SORACOM Announces Secure SMS API and Mobile SMS support for SORACOM Beam, Funnel and Harvest

SORACOM Announces Secure SMS API and Mobile SMS support for SORACOM Beam, Funnel and Harvest

We launched the SORACOM IoT platform just two years ago at IT Pro Expo, with the initial services of SORACOM Air and SORACOM Beam. The platform was limited to cellular-based wireless communication technology. Today SORACOM’s IoT Platform has a total of 11 services, has added support for LPWAN technologies, specifically LoRaWAN and Sigfox, and is in use by more than 8,000 customers.

At this year’s Nikkei IT Pro Expo, the third since our launch, we announced new features to SORACOM Air, SORACOM Beam, SORACOM Funnel, and SORACOM Harvest. In this blog post, we will provide a summary of the SMS functionality we’ve delivered!

Evolution of SORACOM Air for Cellular’s Infrastructure

When we started SORACOM Air, we implemented only the minimum mobile network components needed to interconnect with the Mobile Network Operators (MNOs) as a Mobile Virtual Network Operator (MVNO). We are pleased to announce that two additional network components are now implemented in SORACOM’s infrastructure:

  1. Home Location Register (HLR), which is the subscriber information database, we described in this blog post.
  2. the Short Message Service Center (SMSC). An SMSC handles SMS sending, receiving, storage, and forwarding.

Having our own SMSC has enabled us to add Secure SMS support to SORACOM AIR, exposed via our API (of course).
Let’s take a look!



As you all know, SMS is a messaging technology that has been an essential part of mobile communication for a long time. Although smartphone push notifications have been more common for smartphone applications nowadays, SMS is still used for a wide range of features. The messaging technology is, of course, used for text messaging among people, but it is also used for:

  • machine-to-machine (M2M) communication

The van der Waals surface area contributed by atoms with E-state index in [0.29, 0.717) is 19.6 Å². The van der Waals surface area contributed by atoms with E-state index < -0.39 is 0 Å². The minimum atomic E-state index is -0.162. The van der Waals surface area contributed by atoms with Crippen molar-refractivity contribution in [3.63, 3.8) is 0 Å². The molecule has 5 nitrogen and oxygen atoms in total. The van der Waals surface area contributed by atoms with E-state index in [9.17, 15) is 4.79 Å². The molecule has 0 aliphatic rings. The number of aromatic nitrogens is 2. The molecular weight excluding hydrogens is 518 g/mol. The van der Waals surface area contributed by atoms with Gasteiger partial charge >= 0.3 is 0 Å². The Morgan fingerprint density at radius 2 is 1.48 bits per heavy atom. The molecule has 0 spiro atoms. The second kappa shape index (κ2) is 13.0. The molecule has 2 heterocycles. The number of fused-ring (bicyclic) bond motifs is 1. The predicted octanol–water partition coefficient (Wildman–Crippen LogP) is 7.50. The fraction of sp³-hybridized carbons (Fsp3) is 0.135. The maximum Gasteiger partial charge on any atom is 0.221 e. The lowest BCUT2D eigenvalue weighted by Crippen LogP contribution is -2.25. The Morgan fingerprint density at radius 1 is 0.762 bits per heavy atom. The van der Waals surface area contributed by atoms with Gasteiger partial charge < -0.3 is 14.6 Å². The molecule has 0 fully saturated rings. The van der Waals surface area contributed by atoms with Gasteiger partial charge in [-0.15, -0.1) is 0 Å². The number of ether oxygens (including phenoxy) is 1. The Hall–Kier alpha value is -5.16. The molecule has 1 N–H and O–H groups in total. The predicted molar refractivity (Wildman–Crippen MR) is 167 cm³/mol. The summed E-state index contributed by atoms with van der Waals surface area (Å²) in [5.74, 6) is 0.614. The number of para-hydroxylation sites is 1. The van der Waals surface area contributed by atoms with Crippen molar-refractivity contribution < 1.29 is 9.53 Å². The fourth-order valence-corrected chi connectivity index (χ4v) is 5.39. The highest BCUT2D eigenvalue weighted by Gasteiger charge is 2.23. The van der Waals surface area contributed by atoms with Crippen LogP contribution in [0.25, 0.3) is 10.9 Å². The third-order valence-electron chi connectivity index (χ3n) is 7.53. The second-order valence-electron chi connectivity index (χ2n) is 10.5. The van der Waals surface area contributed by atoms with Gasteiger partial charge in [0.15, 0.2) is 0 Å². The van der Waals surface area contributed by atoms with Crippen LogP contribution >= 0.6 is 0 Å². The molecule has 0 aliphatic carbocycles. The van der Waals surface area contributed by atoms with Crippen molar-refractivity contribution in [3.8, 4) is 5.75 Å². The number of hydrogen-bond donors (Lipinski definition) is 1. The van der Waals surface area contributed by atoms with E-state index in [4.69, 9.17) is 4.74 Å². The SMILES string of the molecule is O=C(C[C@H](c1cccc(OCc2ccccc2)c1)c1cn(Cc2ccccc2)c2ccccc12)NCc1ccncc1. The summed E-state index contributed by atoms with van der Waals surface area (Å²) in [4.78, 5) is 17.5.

• mobile payment mechanisms
  • one-time password delivery for multifactor authentication

Why has SMS been used in such a wide range of applications? From an IoT platform service provider point of view, my answer would be the following features have advantages that other messaging methods do not have in common.

  1. A dormant mode cellular modem (which consumes much less energy), can wake up with signals from the base station and receive an incoming SMS message.
  2. A cellular modem can transmit and receive data without establishing an IP data session or connection on top, using only cellular network signaling.
  3. Authentication by the SIM card is performed; the sender or recipient cannot spoof the identity.

Using Feature #1 we can implement push notifications from the server side to devices. This avoids the scenario of keeping devices’ data connections alive and having them poll the server side. This is often the cause of unwanted battery drain and wasted data traffic consumption.

Feature #2 brings the possibility to enable communication even when IP communication is difficult due to restrictions on the device. It is also useful if the overhead of establishing an IP connection is not negligible.

The need for more Secure SMS Messaging

Enabling SMS on an IoT device also has a downside, though. Since these messages can be sent to the other party only by knowing the mobile number, there is a risk of an attacker sending SMS messages to a victim device to cause malfunctioning and/or unnecessary battery draining. E.g. If it is a security sensor run by battery, it could present a serious risk.

Therefore, we have designed the SORACOM Air SMS API so that our customers can leverage the technology without exposing those devices to public messages.

As shown in the diagram, we have added an API method to send and SMS message to a device by simply posting JSON document. With the API, the user can send SMS messages to their devices just by calling from the Web console, SORACOM command line interface (CLI) or their own program (using the Soracom API) as necessary.